I can never tell what will get a reaction or generate a large amount of reader mail. For instance, I was sure the column two weeks ago about...

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I can never tell what will get a reaction or generate a large amount of reader mail. For instance, I was sure the column two weeks ago about how a friend and I made up stupid names would capture the imagination of all my readers. But there was no response at all.

On the other hand, it’s a surprise that people still write to sing praises of how libraries are great alternatives to Internet cafes.

I still disagree. People may come to Internet cafes for the access, but they stay for the action. There is a lot of socializing in libraries, but it is by necessity different from what takes place in an all-night brightly lit computer joint.

While most reader mail included personal anecdotes or provided arguments why libraries are viable cafe alternatives — or not — Arthur Hrin, of Kent, came up with an authentic business idea: to establish cybercafes in or adjacent to the libraries. He writes:

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“They could be revenue generators, not just revenue consumers and, if done correctly, would be an excellent opportunity for small businesses to become established and have a captive audience of those waiting for ‘free’ time inside. It could also serve as an excellent resource for late and off-hour library visits.”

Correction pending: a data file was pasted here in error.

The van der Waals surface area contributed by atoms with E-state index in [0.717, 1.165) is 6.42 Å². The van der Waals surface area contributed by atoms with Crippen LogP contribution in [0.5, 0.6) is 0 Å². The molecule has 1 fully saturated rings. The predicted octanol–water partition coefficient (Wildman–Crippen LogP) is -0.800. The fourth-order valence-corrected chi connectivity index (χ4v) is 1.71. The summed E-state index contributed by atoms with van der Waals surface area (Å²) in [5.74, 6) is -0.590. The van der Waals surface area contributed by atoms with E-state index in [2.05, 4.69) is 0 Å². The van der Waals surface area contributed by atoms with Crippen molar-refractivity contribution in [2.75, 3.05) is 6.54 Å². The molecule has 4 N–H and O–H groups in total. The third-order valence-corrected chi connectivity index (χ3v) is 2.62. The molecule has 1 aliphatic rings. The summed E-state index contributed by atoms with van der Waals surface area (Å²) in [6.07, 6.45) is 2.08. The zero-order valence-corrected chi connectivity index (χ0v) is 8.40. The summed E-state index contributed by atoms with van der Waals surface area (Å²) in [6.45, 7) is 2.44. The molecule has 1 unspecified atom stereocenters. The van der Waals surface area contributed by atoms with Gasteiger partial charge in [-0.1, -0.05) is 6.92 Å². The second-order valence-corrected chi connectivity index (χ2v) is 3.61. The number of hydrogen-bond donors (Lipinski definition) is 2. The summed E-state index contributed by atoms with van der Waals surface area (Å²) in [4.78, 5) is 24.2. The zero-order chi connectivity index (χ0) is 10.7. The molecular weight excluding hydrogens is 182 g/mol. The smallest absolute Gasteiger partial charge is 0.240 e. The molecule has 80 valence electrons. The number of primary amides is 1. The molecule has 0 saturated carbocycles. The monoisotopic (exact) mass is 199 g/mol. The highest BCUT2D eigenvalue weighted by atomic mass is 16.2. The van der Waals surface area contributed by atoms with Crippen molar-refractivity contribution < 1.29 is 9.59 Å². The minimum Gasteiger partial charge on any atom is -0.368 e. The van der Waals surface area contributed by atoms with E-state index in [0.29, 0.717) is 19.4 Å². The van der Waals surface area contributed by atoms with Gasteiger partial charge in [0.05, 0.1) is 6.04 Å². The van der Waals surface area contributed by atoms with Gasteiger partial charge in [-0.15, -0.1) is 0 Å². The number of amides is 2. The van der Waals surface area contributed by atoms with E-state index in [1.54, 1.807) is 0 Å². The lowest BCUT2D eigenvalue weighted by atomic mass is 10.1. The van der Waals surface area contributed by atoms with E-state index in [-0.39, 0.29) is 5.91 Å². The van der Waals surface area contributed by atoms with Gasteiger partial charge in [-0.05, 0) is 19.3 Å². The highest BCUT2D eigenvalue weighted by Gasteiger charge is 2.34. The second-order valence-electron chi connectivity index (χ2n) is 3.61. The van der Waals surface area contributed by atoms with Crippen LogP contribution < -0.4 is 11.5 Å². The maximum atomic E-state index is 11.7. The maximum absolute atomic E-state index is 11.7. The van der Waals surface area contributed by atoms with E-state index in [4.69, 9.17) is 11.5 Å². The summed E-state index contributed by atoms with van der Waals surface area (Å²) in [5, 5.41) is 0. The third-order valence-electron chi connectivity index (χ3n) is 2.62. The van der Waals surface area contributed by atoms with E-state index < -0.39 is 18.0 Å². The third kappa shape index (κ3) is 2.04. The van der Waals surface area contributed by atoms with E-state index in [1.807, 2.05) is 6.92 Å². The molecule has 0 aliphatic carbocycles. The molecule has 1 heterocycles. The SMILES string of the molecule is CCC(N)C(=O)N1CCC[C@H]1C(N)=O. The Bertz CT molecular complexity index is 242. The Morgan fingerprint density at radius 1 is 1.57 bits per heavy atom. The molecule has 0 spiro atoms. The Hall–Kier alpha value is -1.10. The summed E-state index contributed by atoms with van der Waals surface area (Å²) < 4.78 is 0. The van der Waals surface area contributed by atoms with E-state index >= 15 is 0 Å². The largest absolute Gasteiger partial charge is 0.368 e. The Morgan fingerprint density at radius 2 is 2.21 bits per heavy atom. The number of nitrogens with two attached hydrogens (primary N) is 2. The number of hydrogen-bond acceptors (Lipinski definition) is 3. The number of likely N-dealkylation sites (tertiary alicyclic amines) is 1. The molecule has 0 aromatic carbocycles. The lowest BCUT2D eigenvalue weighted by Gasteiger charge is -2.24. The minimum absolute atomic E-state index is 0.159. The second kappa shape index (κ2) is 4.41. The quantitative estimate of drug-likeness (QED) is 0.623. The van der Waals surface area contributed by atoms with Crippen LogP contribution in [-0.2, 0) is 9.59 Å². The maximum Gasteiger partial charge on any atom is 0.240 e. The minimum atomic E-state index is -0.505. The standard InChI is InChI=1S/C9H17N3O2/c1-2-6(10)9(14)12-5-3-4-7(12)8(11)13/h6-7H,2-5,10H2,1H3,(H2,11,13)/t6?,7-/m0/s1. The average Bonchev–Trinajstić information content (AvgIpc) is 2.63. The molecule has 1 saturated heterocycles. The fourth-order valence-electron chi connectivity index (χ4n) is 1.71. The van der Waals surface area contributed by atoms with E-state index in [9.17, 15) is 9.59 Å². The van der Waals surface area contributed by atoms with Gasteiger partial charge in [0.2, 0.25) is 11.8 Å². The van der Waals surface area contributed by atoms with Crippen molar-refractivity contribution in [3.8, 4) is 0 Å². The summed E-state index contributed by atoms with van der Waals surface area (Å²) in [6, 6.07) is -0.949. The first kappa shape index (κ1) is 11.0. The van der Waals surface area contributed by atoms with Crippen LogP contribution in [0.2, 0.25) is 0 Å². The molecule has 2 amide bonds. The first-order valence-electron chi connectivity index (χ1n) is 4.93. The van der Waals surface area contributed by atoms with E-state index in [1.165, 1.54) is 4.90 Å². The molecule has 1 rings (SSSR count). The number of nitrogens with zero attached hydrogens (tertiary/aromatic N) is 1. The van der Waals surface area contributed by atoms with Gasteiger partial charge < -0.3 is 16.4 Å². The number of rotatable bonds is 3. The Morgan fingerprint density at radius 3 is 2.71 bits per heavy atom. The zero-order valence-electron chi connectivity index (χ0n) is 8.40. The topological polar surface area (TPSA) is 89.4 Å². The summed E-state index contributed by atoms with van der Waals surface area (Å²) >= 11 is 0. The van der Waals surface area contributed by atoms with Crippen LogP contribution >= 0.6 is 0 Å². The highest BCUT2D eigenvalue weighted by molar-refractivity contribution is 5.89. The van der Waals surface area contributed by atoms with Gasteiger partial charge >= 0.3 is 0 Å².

It’s actually a great idea. Imagine a small, comfortable room with enabled wi-fi and half a dozen connected computers. The hourly rate would be reasonable, and it would be open early to late.

It could also make a profit. Not a huge amount, perhaps, but enough to help a local library’s bottom line so it can buy more books, hire more people or just stay open a few more hours.

The success of such a venture depends on developing the network. The Seattle Public Library could attach a cheap cafe on to each branch, and it won’t really mean anything until it gains a critical mass. Until there is a Web page that shows the direct path between a bus station and a library, this can never be a resource for a traveler.

E-mail is an important daily resource. But people are still looking for the best way to stay connected — one that is cheap, convenient and capable. Someone should organize the libraries to provide these services, so that in five years or so you can amble into a new town, get off your horse in front of the library and know the connection will be a righteous one.

Someone with an actual business degree could argue this point and leave me in the dust. There could be tons of reasons why this won’t work. But it really can’t lose. Libraries don’t care about making money; they only seek to raise the average intellectual level. They could establish an Internet cafe network and break even, or make a small profit. Or they could make a pile of money by offering a needed service at a reasonable price.

The possibilities are pretty exciting. Profit from the cafes could make it possible to extend library hours. So you come in to check e-mail and stay to actually read something substantial.

If you have questions or suggestions for Charles Bermant, you can contact him by e-mail at cbermant@seattletimes.com. Type Inbox in the subject field. More columns at www.seattletimes.com/columnists.